Loop Guard helps prevent bridging loops that could occur because of a unidirectional link failure on a point-to-point link.
An STP loop occurs when a blocking port in a redundant topology erroneously transitions to the forwarding state. Transitions are usually caused by a port in a physically redundant topology (not necessarily the blocking port) that stops receiving BPDUs.
When you enable Loop Guard globally, it is useful only in switched networks where devices are connected by point-to-point links. On a point-to-point link, a designated bridge cannot disappear unless it sends an inferior BPDU or brings the link down. However, you can enable Loop Guard on shared links per interface,
You can use Loop Guard to determine if a root port or an alternate/backup root port receives BPDUs. If the port that was previously receiving BPDUs is no longer receiving BPDUs, Loop Guard puts the port into an inconsistent state (blocking) until the port starts to receive BPDUs again. If such a port receives BPDUs again, the port—and link—is deemed viable again. The protocol removes the loop-inconsistent condition from the port, and the STP determines the port state because the recovery is automatic.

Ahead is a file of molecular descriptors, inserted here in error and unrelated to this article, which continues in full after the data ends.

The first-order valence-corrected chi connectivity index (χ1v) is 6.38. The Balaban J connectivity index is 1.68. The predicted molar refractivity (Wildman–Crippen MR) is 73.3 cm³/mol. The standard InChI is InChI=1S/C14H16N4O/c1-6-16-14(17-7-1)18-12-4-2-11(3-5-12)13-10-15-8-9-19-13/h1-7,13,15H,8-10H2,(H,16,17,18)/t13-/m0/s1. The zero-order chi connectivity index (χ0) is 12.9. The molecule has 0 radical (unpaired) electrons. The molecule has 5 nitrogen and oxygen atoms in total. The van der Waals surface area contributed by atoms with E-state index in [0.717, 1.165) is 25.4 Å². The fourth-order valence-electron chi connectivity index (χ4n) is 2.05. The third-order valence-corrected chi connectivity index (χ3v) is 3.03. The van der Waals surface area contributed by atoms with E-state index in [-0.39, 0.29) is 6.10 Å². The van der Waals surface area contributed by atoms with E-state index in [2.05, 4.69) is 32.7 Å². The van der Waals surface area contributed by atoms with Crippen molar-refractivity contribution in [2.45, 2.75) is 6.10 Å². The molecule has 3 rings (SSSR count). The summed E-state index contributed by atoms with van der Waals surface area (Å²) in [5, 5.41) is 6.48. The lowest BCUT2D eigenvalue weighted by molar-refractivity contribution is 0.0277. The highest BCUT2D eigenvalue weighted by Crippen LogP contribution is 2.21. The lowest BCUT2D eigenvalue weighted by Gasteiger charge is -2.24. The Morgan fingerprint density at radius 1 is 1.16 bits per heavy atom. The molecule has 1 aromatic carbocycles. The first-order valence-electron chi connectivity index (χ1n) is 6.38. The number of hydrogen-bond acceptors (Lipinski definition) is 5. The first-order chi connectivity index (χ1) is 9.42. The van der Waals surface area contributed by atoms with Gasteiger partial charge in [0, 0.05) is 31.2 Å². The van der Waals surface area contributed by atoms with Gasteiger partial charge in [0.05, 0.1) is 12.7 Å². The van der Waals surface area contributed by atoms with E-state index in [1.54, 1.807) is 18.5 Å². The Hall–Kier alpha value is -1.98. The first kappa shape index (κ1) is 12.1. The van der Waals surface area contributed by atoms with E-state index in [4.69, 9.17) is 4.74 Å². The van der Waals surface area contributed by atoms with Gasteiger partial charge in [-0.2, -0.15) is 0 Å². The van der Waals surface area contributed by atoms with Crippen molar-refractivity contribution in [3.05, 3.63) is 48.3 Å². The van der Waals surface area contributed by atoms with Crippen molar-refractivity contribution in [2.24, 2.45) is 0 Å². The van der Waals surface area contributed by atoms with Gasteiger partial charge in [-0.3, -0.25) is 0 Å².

Loop Guard isolates the failure and allows STP to converge to a stable topology without the failed link or bridge. Disabling Loop Guard moves all loop-inconsistent ports to the listening state.
You can enable Loop Guard on a per-port basis. When you enable Loop Guard on a port, it is automatically applied to all of the active instances or VLANs to which that port belongs. When you disable Loop Guard, it is disabled for the specified ports.
Enabling Loop Guard on a root device has no effect but provides protection when a root device becomes a nonroot device.